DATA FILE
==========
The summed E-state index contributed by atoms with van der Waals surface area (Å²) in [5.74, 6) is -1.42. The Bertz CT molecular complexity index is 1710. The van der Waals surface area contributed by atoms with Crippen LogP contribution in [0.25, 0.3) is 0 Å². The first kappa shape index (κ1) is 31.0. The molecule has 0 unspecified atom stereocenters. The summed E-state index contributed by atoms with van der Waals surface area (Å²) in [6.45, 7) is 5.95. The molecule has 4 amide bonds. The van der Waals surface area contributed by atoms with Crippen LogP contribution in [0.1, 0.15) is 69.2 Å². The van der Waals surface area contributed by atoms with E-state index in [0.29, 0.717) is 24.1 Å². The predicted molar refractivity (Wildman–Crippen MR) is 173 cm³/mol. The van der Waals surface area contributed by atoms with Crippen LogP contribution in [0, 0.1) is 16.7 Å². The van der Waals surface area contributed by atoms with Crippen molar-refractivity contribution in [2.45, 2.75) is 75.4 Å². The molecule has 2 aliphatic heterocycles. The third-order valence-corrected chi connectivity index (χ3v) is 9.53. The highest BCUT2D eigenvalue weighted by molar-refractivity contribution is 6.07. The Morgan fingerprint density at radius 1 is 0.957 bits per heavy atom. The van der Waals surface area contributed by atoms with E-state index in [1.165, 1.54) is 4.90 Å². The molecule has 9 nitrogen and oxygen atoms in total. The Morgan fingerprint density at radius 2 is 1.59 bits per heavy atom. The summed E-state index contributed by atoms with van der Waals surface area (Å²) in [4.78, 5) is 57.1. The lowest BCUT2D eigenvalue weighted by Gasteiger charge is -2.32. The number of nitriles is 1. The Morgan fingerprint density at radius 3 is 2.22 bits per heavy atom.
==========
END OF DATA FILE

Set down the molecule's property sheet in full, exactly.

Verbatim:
The summed E-state index contributed by atoms with van der Waals surface area (Å²) in [5.74, 6) is -1.42. The Bertz CT molecular complexity index is 1710. The van der Waals surface area contributed by atoms with Crippen LogP contribution in [0.25, 0.3) is 0 Å². The first kappa shape index (κ1) is 31.0. The molecule has 0 unspecified atom stereocenters. The summed E-state index contributed by atoms with van der Waals surface area (Å²) in [6.45, 7) is 5.95. The molecule has 4 amide bonds. The van der Waals surface area contributed by atoms with Crippen LogP contribution in [0.1, 0.15) is 69.2 Å². The van der Waals surface area contributed by atoms with E-state index in [0.29, 0.717) is 24.1 Å². The predicted molar refractivity (Wildman–Crippen MR) is 173 cm³/mol. The van der Waals surface area contributed by atoms with Crippen LogP contribution in [0, 0.1) is 16.7 Å². The van der Waals surface area contributed by atoms with Crippen molar-refractivity contribution in [2.45, 2.75) is 75.4 Å². The molecule has 2 aliphatic heterocycles. The third-order valence-corrected chi connectivity index (χ3v) is 9.53. The highest BCUT2D eigenvalue weighted by molar-refractivity contribution is 6.07. The Morgan fingerprint density at radius 1 is 0.957 bits per heavy atom. The van der Waals surface area contributed by atoms with E-state index in [1.165, 1.54) is 4.90 Å². The molecule has 9 nitrogen and oxygen atoms in total. The Morgan fingerprint density at radius 2 is 1.59 bits per heavy atom. The summed E-state index contributed by atoms with van der Waals surface area (Å²) in [4.78, 5) is 57.1. The lowest BCUT2D eigenvalue weighted by Gasteiger charge is -2.32. The number of nitriles is 1. The Morgan fingerprint density at radius 3 is 2.22 bits per heavy atom.